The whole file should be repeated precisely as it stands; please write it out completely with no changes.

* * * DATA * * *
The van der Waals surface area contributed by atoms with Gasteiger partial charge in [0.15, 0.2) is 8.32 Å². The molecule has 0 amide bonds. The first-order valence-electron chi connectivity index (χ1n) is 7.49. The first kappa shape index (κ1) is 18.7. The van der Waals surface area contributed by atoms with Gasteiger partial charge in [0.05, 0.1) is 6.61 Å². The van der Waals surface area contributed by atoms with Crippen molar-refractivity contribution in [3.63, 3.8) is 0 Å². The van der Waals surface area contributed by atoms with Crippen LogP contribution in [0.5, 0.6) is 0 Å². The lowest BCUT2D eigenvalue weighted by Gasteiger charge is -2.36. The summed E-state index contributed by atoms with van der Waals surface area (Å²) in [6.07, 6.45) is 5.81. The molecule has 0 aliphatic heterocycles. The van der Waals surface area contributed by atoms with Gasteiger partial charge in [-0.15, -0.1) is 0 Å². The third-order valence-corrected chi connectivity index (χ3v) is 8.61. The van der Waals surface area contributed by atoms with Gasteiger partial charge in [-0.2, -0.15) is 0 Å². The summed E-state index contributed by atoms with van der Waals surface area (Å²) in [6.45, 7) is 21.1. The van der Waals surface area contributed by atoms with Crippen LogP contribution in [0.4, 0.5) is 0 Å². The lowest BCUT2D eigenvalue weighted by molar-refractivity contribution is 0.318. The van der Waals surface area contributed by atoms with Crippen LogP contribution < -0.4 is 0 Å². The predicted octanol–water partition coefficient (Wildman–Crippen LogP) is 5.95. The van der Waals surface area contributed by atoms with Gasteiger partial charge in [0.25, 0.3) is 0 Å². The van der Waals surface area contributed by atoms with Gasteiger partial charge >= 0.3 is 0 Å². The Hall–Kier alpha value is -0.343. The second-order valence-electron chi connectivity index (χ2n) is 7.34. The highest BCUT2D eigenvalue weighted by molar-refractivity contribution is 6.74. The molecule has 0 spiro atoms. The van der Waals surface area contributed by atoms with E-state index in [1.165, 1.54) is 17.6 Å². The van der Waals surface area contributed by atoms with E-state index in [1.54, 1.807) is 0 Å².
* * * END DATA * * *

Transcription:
The van der Waals surface area contributed by atoms with Gasteiger partial charge in [0.15, 0.2) is 8.32 Å². The molecule has 0 amide bonds. The first-order valence-electron chi connectivity index (χ1n) is 7.49. The first kappa shape index (κ1) is 18.7. The van der Waals surface area contributed by atoms with Gasteiger partial charge in [0.05, 0.1) is 6.61 Å². The van der Waals surface area contributed by atoms with Crippen molar-refractivity contribution in [3.63, 3.8) is 0 Å². The van der Waals surface area contributed by atoms with Crippen LogP contribution in [0.5, 0.6) is 0 Å². The lowest BCUT2D eigenvalue weighted by Gasteiger charge is -2.36. The summed E-state index contributed by atoms with van der Waals surface area (Å²) in [6.07, 6.45) is 5.81. The molecule has 0 aliphatic heterocycles. The van der Waals surface area contributed by atoms with Gasteiger partial charge in [-0.15, -0.1) is 0 Å². The third-order valence-corrected chi connectivity index (χ3v) is 8.61. The van der Waals surface area contributed by atoms with Gasteiger partial charge in [-0.2, -0.15) is 0 Å². The summed E-state index contributed by atoms with van der Waals surface area (Å²) in [6.45, 7) is 21.1. The van der Waals surface area contributed by atoms with Crippen LogP contribution in [0.4, 0.5) is 0 Å². The lowest BCUT2D eigenvalue weighted by molar-refractivity contribution is 0.318. The van der Waals surface area contributed by atoms with Crippen LogP contribution < -0.4 is 0 Å². The predicted octanol–water partition coefficient (Wildman–Crippen LogP) is 5.95. The van der Waals surface area contributed by atoms with Gasteiger partial charge in [0.25, 0.3) is 0 Å². The van der Waals surface area contributed by atoms with Gasteiger partial charge >= 0.3 is 0 Å². The Hall–Kier alpha value is -0.343. The second-order valence-electron chi connectivity index (χ2n) is 7.34. The highest BCUT2D eigenvalue weighted by molar-refractivity contribution is 6.74. The molecule has 0 spiro atoms. The van der Waals surface area contributed by atoms with E-state index in [1.165, 1.54) is 17.6 Å². The van der Waals surface area contributed by atoms with E-state index in [1.54, 1.807) is 0 Å².